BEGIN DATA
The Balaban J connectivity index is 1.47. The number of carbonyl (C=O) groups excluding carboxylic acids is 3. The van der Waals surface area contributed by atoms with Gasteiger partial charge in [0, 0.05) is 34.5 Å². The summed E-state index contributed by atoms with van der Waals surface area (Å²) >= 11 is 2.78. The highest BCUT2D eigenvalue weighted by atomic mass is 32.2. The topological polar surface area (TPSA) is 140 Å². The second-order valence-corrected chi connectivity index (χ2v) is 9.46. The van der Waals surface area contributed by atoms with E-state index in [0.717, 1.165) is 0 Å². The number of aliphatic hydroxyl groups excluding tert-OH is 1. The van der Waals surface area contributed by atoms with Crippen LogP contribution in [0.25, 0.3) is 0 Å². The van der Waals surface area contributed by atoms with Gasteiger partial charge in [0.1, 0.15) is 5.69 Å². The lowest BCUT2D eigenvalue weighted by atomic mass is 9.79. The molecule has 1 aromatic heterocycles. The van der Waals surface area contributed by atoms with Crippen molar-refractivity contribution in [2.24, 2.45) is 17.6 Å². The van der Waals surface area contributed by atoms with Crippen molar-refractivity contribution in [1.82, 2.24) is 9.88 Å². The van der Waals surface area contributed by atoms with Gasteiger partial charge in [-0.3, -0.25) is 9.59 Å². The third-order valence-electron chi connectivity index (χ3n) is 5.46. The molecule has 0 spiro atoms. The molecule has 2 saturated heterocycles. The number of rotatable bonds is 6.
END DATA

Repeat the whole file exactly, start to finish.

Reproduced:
The Balaban J connectivity index is 1.47. The number of carbonyl (C=O) groups excluding carboxylic acids is 3. The van der Waals surface area contributed by atoms with Gasteiger partial charge in [0, 0.05) is 34.5 Å². The summed E-state index contributed by atoms with van der Waals surface area (Å²) >= 11 is 2.78. The highest BCUT2D eigenvalue weighted by atomic mass is 32.2. The topological polar surface area (TPSA) is 140 Å². The second-order valence-corrected chi connectivity index (χ2v) is 9.46. The van der Waals surface area contributed by atoms with E-state index in [0.717, 1.165) is 0 Å². The number of aliphatic hydroxyl groups excluding tert-OH is 1. The van der Waals surface area contributed by atoms with Crippen LogP contribution in [0.25, 0.3) is 0 Å². The van der Waals surface area contributed by atoms with Gasteiger partial charge in [0.1, 0.15) is 5.69 Å². The lowest BCUT2D eigenvalue weighted by atomic mass is 9.79. The molecule has 1 aromatic heterocycles. The van der Waals surface area contributed by atoms with Crippen molar-refractivity contribution in [2.24, 2.45) is 17.6 Å². The van der Waals surface area contributed by atoms with Crippen molar-refractivity contribution in [1.82, 2.24) is 9.88 Å². The van der Waals surface area contributed by atoms with Gasteiger partial charge in [-0.3, -0.25) is 9.59 Å². The third-order valence-electron chi connectivity index (χ3n) is 5.46. The molecule has 0 spiro atoms. The molecule has 2 saturated heterocycles. The number of rotatable bonds is 6.